Patrick:            So then we move on to the next part which is around emotional, and that really is the “why” to wanting the goal, and that’s the part that SMART tends not to address as much. The emotional part is probably the most important for achievement, and one of the things that I will work with clients on is to say, “What are the five whys?” Because when you can answer why I want to lose 10 pounds five times, and not the same five times, the likelihood of you really drilling it into your head that this is really important, the less likely you will be when you come into the kitchen and go to the cabinet and see the Oreos, you’re gonna leave them there, and maybe you go below on the counter where there’s a fruit bowl and you grab an apple.

Patrick:            So as an example, if we were to say, “I wanna lose 10 pounds. Well, why do I wanna lose 10 pounds? I wanna lose 10 pounds because I need to be more active. Well, why do I need to be more active? I need to be more active because I wanna coach my son in football. Well, why do I wanna coach my son in football? Well, he’s getting older and I don’t wanna lose the relationship we have, and if I’m out on the field with him that’s more time that we can spend together. Why is it important for you to spend more time together? Well, because as he gets older I wanna continue to have a great relationship. Well, why do you wanna have a great relationship with your son? Because that’s my legacy.”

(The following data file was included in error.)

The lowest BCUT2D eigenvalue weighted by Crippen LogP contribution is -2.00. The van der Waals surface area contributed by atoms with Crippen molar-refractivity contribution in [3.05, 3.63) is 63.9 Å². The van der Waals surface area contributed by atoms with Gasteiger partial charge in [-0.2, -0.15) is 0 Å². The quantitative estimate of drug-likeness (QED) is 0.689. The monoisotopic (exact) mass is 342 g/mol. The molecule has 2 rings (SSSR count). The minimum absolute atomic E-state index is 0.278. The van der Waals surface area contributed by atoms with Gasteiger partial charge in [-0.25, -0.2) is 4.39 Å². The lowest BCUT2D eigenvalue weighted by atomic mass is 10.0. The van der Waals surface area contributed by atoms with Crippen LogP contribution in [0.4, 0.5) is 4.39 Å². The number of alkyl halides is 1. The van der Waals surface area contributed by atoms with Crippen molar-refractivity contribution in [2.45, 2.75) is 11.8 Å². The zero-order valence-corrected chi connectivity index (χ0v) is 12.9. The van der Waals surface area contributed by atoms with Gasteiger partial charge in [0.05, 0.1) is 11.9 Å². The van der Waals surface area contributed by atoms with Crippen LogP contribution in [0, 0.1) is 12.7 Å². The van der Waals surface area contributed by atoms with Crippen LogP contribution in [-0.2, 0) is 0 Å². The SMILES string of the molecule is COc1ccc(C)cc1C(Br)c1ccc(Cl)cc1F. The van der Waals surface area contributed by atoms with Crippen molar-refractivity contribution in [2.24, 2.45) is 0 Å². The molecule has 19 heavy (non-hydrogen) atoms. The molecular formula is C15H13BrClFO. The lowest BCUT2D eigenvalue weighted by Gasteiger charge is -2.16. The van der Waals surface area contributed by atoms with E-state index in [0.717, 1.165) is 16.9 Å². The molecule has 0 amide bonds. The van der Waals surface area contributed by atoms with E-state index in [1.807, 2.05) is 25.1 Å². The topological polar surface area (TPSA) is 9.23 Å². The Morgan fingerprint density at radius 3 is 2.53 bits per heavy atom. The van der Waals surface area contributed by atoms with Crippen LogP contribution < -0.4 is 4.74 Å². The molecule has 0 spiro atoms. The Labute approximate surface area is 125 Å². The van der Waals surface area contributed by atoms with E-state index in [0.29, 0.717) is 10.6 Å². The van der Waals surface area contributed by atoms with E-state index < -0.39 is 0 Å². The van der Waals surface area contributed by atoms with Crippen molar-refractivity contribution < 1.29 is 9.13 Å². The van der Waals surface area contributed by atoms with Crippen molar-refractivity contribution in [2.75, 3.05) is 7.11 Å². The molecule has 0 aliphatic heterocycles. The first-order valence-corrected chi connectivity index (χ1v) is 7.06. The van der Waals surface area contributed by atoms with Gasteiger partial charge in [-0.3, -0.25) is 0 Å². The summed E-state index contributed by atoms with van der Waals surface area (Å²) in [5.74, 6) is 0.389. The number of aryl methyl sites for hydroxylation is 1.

Patrick:            When we get to that point on anything that we’ve done, if we answer that exhaustively five times, the likelihood of us staying the course is really gonna pretty good.

Patrick:            And the last one is obviously about being timebound, so when, if we’re going off of weight, when do I plan on losing this 10 pounds? Say it’s August, and 10 pounds I wanna realistically say I’m gonna lose 10 pounds by November 1st. Now I have a date, I can’t keep pushing this thing off, and that is really important. Because if we don’t have that, then things will just continue to linger.